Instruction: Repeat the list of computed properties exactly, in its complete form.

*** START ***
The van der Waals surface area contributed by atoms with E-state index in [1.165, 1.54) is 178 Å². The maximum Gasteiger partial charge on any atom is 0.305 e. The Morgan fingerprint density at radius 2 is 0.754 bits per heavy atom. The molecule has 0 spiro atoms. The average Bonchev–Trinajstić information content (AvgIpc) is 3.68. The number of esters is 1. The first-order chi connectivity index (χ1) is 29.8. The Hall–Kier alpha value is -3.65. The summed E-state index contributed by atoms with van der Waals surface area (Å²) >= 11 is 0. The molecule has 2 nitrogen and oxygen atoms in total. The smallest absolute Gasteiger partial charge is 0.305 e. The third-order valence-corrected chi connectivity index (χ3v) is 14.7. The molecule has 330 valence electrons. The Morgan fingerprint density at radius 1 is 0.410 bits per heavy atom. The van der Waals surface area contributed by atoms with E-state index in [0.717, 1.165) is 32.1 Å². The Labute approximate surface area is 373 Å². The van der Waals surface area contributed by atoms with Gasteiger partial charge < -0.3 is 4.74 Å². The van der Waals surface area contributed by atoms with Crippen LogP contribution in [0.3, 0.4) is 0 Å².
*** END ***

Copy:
The van der Waals surface area contributed by atoms with E-state index in [1.165, 1.54) is 178 Å². The maximum Gasteiger partial charge on any atom is 0.305 e. The Morgan fingerprint density at radius 2 is 0.754 bits per heavy atom. The molecule has 0 spiro atoms. The average Bonchev–Trinajstić information content (AvgIpc) is 3.68. The number of esters is 1. The first-order chi connectivity index (χ1) is 29.8. The Hall–Kier alpha value is -3.65. The summed E-state index contributed by atoms with van der Waals surface area (Å²) >= 11 is 0. The molecule has 2 nitrogen and oxygen atoms in total. The smallest absolute Gasteiger partial charge is 0.305 e. The third-order valence-corrected chi connectivity index (χ3v) is 14.7. The molecule has 330 valence electrons. The Morgan fingerprint density at radius 1 is 0.410 bits per heavy atom. The van der Waals surface area contributed by atoms with E-state index in [0.717, 1.165) is 32.1 Å². The Labute approximate surface area is 373 Å². The van der Waals surface area contributed by atoms with Gasteiger partial charge < -0.3 is 4.74 Å². The van der Waals surface area contributed by atoms with Crippen LogP contribution in [0.3, 0.4) is 0 Å².